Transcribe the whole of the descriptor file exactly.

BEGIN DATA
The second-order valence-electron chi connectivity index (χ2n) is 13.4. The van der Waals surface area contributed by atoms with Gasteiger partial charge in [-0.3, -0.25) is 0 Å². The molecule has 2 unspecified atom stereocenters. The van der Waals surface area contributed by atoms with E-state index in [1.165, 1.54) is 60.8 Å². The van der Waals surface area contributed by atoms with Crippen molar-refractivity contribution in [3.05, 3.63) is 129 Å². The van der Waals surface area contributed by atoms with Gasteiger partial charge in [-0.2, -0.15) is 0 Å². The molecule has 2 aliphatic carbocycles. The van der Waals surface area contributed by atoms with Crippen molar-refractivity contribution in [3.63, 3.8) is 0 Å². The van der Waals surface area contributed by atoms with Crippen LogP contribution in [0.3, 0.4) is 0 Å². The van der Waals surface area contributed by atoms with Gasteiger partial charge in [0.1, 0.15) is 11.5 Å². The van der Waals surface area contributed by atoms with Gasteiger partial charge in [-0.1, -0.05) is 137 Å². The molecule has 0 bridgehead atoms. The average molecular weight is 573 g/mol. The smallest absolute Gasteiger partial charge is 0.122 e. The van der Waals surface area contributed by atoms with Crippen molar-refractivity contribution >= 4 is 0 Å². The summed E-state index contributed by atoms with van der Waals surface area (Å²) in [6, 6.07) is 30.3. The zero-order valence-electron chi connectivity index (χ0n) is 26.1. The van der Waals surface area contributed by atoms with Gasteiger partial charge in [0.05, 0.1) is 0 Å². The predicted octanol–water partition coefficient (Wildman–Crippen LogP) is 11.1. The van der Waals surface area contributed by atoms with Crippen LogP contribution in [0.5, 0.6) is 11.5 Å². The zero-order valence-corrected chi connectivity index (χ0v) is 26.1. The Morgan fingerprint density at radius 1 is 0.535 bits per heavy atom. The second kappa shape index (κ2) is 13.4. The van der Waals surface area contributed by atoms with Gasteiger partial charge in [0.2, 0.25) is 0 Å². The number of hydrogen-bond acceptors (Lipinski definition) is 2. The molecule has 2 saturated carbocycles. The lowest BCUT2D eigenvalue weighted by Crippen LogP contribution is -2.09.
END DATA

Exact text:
The second-order valence-electron chi connectivity index (χ2n) is 13.4. The van der Waals surface area contributed by atoms with Gasteiger partial charge in [-0.3, -0.25) is 0 Å². The molecule has 2 unspecified atom stereocenters. The van der Waals surface area contributed by atoms with E-state index in [1.165, 1.54) is 60.8 Å². The van der Waals surface area contributed by atoms with Crippen molar-refractivity contribution in [3.05, 3.63) is 129 Å². The van der Waals surface area contributed by atoms with Gasteiger partial charge in [-0.2, -0.15) is 0 Å². The molecule has 2 aliphatic carbocycles. The van der Waals surface area contributed by atoms with Crippen molar-refractivity contribution in [3.63, 3.8) is 0 Å². The van der Waals surface area contributed by atoms with Crippen LogP contribution in [0.3, 0.4) is 0 Å². The van der Waals surface area contributed by atoms with Gasteiger partial charge in [0.1, 0.15) is 11.5 Å². The van der Waals surface area contributed by atoms with Gasteiger partial charge in [-0.1, -0.05) is 137 Å². The molecule has 0 bridgehead atoms. The average molecular weight is 573 g/mol. The smallest absolute Gasteiger partial charge is 0.122 e. The van der Waals surface area contributed by atoms with Crippen molar-refractivity contribution >= 4 is 0 Å². The summed E-state index contributed by atoms with van der Waals surface area (Å²) in [6, 6.07) is 30.3. The zero-order valence-electron chi connectivity index (χ0n) is 26.1. The van der Waals surface area contributed by atoms with Gasteiger partial charge in [0.05, 0.1) is 0 Å². The predicted octanol–water partition coefficient (Wildman–Crippen LogP) is 11.1. The van der Waals surface area contributed by atoms with Crippen LogP contribution in [0.5, 0.6) is 11.5 Å². The zero-order valence-corrected chi connectivity index (χ0v) is 26.1. The Morgan fingerprint density at radius 1 is 0.535 bits per heavy atom. The second kappa shape index (κ2) is 13.4. The van der Waals surface area contributed by atoms with Gasteiger partial charge in [0.2, 0.25) is 0 Å². The number of hydrogen-bond acceptors (Lipinski definition) is 2. The molecule has 2 saturated carbocycles. The lowest BCUT2D eigenvalue weighted by Crippen LogP contribution is -2.09.